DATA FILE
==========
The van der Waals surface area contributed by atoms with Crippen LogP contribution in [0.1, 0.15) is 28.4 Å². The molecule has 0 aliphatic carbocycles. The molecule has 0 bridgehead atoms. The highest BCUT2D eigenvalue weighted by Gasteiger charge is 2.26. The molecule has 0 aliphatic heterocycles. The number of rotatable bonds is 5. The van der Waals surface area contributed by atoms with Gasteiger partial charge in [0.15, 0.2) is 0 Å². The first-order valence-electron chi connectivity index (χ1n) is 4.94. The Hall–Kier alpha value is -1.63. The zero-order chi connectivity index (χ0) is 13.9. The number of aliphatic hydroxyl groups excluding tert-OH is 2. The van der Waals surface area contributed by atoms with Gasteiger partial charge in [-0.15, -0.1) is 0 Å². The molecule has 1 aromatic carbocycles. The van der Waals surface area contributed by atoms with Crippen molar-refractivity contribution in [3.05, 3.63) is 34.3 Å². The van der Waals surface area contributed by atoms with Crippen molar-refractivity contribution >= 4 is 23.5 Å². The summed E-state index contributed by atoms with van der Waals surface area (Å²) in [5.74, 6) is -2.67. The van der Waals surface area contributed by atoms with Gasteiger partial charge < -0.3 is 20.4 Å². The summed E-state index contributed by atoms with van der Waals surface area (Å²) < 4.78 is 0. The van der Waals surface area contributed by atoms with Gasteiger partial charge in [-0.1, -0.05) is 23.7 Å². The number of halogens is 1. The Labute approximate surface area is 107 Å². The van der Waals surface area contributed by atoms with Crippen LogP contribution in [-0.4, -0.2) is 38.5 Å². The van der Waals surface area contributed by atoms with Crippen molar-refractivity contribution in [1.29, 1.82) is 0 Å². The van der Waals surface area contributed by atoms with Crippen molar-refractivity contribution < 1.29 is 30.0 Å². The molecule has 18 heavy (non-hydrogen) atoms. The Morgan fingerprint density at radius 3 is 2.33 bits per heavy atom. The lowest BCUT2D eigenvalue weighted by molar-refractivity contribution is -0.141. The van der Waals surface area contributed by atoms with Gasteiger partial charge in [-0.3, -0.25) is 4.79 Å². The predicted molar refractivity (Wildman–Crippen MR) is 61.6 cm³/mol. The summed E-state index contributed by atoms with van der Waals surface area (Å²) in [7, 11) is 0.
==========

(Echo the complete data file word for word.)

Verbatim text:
The van der Waals surface area contributed by atoms with Crippen LogP contribution in [0.1, 0.15) is 28.4 Å². The molecule has 0 aliphatic carbocycles. The molecule has 0 bridgehead atoms. The highest BCUT2D eigenvalue weighted by Gasteiger charge is 2.26. The molecule has 0 aliphatic heterocycles. The number of rotatable bonds is 5. The van der Waals surface area contributed by atoms with Gasteiger partial charge in [0.15, 0.2) is 0 Å². The first-order valence-electron chi connectivity index (χ1n) is 4.94. The Hall–Kier alpha value is -1.63. The zero-order chi connectivity index (χ0) is 13.9. The number of aliphatic hydroxyl groups excluding tert-OH is 2. The van der Waals surface area contributed by atoms with Gasteiger partial charge in [-0.15, -0.1) is 0 Å². The molecule has 1 aromatic carbocycles. The van der Waals surface area contributed by atoms with Crippen molar-refractivity contribution in [3.05, 3.63) is 34.3 Å². The van der Waals surface area contributed by atoms with Crippen molar-refractivity contribution >= 4 is 23.5 Å². The summed E-state index contributed by atoms with van der Waals surface area (Å²) in [5.74, 6) is -2.67. The van der Waals surface area contributed by atoms with Gasteiger partial charge < -0.3 is 20.4 Å². The summed E-state index contributed by atoms with van der Waals surface area (Å²) < 4.78 is 0. The van der Waals surface area contributed by atoms with Gasteiger partial charge in [-0.1, -0.05) is 23.7 Å². The number of halogens is 1. The Labute approximate surface area is 107 Å². The van der Waals surface area contributed by atoms with Crippen LogP contribution in [-0.4, -0.2) is 38.5 Å². The van der Waals surface area contributed by atoms with Crippen molar-refractivity contribution in [1.29, 1.82) is 0 Å². The van der Waals surface area contributed by atoms with Crippen molar-refractivity contribution < 1.29 is 30.0 Å². The molecule has 18 heavy (non-hydrogen) atoms. The Morgan fingerprint density at radius 3 is 2.33 bits per heavy atom. The lowest BCUT2D eigenvalue weighted by molar-refractivity contribution is -0.141. The van der Waals surface area contributed by atoms with Gasteiger partial charge in [-0.3, -0.25) is 4.79 Å². The predicted molar refractivity (Wildman–Crippen MR) is 61.6 cm³/mol. The summed E-state index contributed by atoms with van der Waals surface area (Å²) in [7, 11) is 0.